It has been proven through multiple studies that people learn better from those who fit a certain profile that attracts the learner:

Someone You Respect

You will always learn a lot from a person you respect, even if this person is not actively seeking to teach you. You will focus on them when they speak, you will observe their mannerisms, and you will unconsciously learn from all the things they say and do around you.

Someone You Identify With

A person you identify with on any level will always be a good teacher. It could be someone in a position of authority or a peer. You could feel this person has experienced some of the same things that you have and has managed to rise above them.

This connection with someone will make you more attuned to them and help you learn by observing them. Athletes, celebrities, and other successful professionals who have overcome hardships are popular options for observational learning.

Someone You’re Attracted to

It could be a celebrity, a peer, or anyone else at all. You could be attracted to for any reason at all: their looks, talent, popularity, sense of humor, lifestyle. Whatever it is, it makes you sit up and pay attention, which will aid in observational learning.

Someone at a “Higher Level” Than You

This could be a senior executive at your workplace, a teacher in college, or an older sibling. Any person who is in a position of authority and is well able to shoulder the responsibility their position brings is a good option.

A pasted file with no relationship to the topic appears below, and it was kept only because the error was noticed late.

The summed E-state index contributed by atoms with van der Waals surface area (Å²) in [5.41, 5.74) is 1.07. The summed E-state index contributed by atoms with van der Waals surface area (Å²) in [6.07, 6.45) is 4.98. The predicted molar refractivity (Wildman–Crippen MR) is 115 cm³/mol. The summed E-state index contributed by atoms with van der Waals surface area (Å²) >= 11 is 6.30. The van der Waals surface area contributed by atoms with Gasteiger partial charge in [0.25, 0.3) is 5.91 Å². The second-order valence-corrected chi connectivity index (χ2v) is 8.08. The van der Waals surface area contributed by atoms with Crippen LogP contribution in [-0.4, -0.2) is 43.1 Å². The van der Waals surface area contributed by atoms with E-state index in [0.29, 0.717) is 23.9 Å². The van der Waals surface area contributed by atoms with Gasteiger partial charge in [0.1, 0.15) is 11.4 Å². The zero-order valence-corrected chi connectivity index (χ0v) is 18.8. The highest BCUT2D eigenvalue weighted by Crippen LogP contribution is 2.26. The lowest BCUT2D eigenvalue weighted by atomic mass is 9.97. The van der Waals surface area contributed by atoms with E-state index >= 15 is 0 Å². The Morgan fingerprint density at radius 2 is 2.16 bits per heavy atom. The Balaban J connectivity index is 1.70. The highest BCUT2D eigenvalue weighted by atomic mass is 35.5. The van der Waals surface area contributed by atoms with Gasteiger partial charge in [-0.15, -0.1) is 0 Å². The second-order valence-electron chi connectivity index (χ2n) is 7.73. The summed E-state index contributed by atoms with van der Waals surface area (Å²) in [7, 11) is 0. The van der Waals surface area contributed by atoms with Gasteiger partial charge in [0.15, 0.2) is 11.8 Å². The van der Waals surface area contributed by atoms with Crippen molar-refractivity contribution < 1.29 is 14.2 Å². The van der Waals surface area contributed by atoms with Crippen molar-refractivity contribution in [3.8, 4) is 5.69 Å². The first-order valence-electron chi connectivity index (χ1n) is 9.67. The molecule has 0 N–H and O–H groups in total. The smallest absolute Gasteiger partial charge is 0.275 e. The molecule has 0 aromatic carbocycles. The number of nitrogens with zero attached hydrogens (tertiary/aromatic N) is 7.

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2. Shadow Your Teacher

If you’re an athlete, have you ever found yourself making the same play you saw your favorite player making? You might have admired a basketball player and spent hours shooting hoops the way s/he did, even though s/he never taught you personally. This is a classic example of observational learning.

Being around the person you want to learn from and observing them as they go about their business will open up immense opportunities to learn.

Take the example of a medical student who is assigned to a rotation led by a doctor. This student will be walking behind the doctor on his/her rounds, taking mental notes of their behavior with patients, other staff, and students and how they go about treating the patients.

Similarly, if you are looking to learn how to sell, shadow a person with a good reputation and proven skills. Observing this person as s/he goes about selling a product or service will impart better learning than textbooks.

3. Seek to Reproduce Learning that Offers Rewards